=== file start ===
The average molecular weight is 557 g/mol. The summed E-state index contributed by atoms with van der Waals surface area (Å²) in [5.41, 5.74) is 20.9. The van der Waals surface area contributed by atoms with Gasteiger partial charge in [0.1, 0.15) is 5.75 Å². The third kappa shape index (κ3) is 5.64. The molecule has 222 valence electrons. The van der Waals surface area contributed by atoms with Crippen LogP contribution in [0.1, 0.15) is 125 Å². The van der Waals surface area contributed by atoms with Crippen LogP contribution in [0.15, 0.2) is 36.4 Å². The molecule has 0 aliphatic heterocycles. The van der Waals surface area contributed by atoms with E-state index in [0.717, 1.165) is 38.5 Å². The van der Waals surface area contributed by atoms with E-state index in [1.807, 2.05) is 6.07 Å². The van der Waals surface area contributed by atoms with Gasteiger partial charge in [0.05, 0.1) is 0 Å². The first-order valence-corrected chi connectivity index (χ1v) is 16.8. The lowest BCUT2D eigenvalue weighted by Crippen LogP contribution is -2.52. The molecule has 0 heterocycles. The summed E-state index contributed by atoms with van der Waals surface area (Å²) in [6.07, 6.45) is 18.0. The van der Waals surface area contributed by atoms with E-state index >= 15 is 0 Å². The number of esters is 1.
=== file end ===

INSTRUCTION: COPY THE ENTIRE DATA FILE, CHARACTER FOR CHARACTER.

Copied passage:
The average molecular weight is 557 g/mol. The summed E-state index contributed by atoms with van der Waals surface area (Å²) in [5.41, 5.74) is 20.9. The van der Waals surface area contributed by atoms with Gasteiger partial charge in [0.1, 0.15) is 5.75 Å². The third kappa shape index (κ3) is 5.64. The molecule has 222 valence electrons. The van der Waals surface area contributed by atoms with Crippen LogP contribution in [0.1, 0.15) is 125 Å². The van der Waals surface area contributed by atoms with Crippen LogP contribution in [0.15, 0.2) is 36.4 Å². The molecule has 0 aliphatic heterocycles. The van der Waals surface area contributed by atoms with E-state index in [0.717, 1.165) is 38.5 Å². The van der Waals surface area contributed by atoms with E-state index in [1.807, 2.05) is 6.07 Å². The van der Waals surface area contributed by atoms with Gasteiger partial charge in [0.05, 0.1) is 0 Å². The first-order valence-corrected chi connectivity index (χ1v) is 16.8. The lowest BCUT2D eigenvalue weighted by Crippen LogP contribution is -2.52. The molecule has 0 heterocycles. The summed E-state index contributed by atoms with van der Waals surface area (Å²) in [6.07, 6.45) is 18.0. The van der Waals surface area contributed by atoms with E-state index >= 15 is 0 Å². The number of esters is 1.